I, first of all, would like to precise that every indicators show that, contrarily to these beliefs and perceptions, French education is growing and that actual numbers are higher than ever. However, the center of this education has probably migrated. Today, it is the Sub-Saharan Africa that, thanks to a great demographic development, allows the statistics to be what they are.
In the United States as well as in other countries, we have seen a decrease in the number of people, which need to be weighted with other dimensions.
We have to realize and deplore that this decrease in the United States is not specific to French but to foreign languages in general.
Even though, there seems to be a political will and a real demand from American families for foreign languages, a study conducted by Center of Applied Linguistics in Washington depicts that the number of elementary schools that provides this type of education went from 31% in 1997 to 25% in 2008, including both the private and the public sectors. In high schools, this number went from 86% to 79%, and even from 75% to 58% in the public education.
It is, then, appropriate to evaluate the differences between quantitative datas (number of person learning foreign language) and qualitative characteristics, linked to the efficiency of such education.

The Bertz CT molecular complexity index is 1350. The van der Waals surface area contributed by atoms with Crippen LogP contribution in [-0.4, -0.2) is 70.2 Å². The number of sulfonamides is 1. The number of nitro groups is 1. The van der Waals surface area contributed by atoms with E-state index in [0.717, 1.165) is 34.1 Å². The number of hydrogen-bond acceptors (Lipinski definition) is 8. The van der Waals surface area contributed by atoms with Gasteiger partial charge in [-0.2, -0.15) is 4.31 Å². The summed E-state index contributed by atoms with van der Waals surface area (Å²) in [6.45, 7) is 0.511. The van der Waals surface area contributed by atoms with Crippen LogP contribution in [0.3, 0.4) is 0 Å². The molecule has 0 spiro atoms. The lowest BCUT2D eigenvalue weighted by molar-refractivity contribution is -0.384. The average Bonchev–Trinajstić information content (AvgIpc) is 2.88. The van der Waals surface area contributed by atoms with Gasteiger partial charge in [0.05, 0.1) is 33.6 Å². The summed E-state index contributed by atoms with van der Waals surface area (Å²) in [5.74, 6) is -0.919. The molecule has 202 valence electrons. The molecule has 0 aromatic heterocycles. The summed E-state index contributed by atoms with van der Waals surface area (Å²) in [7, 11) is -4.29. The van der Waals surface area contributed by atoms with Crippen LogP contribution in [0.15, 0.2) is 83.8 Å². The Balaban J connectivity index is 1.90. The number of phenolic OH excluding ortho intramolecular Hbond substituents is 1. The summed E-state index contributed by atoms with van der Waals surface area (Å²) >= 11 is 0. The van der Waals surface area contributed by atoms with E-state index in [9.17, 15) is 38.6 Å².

The decision to promote a bilingual education follows the path of a narrower but more efficient education, in order to develop real French speakers and real Francophiles. However, we cannot talk about “elitist” programs as a great number of these schools are located in socioeconomic disadvantaged areas, which still perform very well and obtain excellent results.
I will specify that in many countries, French education is rising after having suffered, it is true, from a period of decreased interest. This trend is actually strongly linked to the introduction of a second foreign language in the educational system. English is usually the first foreign language chosen, while French is most often the second language chosen in the system.
We have to realize that, however, other languages are on the rise in the United States, sometimes at the expense of French. It is the case of the Mandarin.
However, French has strong arguments to defend itself such as being the language of France, as well as being a language of a French community of more than 220 millions of speakers and of a very broad cultural diversity. Today’s world is not the same than yesterday and the arguments in favour of the French language need to take this evolution in consideration, insisting on the utility and pragmatic characteristics of the language, without forgetting the arguments focusing on affection, identity, or even history, that can take place in some American States.